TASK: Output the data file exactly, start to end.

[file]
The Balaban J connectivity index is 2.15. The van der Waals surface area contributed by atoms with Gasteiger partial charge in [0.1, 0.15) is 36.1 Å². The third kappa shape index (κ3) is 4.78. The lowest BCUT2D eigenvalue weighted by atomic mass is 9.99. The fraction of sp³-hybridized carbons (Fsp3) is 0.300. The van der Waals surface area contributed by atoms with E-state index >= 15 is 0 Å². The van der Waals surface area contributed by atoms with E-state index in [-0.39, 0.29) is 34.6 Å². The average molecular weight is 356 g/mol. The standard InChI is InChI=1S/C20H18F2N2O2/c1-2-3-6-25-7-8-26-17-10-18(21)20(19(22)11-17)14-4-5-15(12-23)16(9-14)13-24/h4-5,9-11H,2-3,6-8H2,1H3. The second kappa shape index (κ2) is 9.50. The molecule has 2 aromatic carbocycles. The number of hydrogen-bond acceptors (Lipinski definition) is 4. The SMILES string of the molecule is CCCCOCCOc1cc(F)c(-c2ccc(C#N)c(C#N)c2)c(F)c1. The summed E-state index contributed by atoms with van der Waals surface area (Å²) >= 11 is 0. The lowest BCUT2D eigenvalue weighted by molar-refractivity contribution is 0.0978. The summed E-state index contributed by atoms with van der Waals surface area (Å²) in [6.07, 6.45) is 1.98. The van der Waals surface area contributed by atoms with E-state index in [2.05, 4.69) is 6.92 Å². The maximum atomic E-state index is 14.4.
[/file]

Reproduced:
The Balaban J connectivity index is 2.15. The van der Waals surface area contributed by atoms with Gasteiger partial charge in [0.1, 0.15) is 36.1 Å². The third kappa shape index (κ3) is 4.78. The lowest BCUT2D eigenvalue weighted by atomic mass is 9.99. The fraction of sp³-hybridized carbons (Fsp3) is 0.300. The van der Waals surface area contributed by atoms with E-state index >= 15 is 0 Å². The van der Waals surface area contributed by atoms with E-state index in [-0.39, 0.29) is 34.6 Å². The average molecular weight is 356 g/mol. The standard InChI is InChI=1S/C20H18F2N2O2/c1-2-3-6-25-7-8-26-17-10-18(21)20(19(22)11-17)14-4-5-15(12-23)16(9-14)13-24/h4-5,9-11H,2-3,6-8H2,1H3. The second kappa shape index (κ2) is 9.50. The molecule has 2 aromatic carbocycles. The number of hydrogen-bond acceptors (Lipinski definition) is 4. The SMILES string of the molecule is CCCCOCCOc1cc(F)c(-c2ccc(C#N)c(C#N)c2)c(F)c1. The summed E-state index contributed by atoms with van der Waals surface area (Å²) >= 11 is 0. The lowest BCUT2D eigenvalue weighted by molar-refractivity contribution is 0.0978. The summed E-state index contributed by atoms with van der Waals surface area (Å²) in [6.07, 6.45) is 1.98. The van der Waals surface area contributed by atoms with E-state index in [2.05, 4.69) is 6.92 Å². The maximum atomic E-state index is 14.4.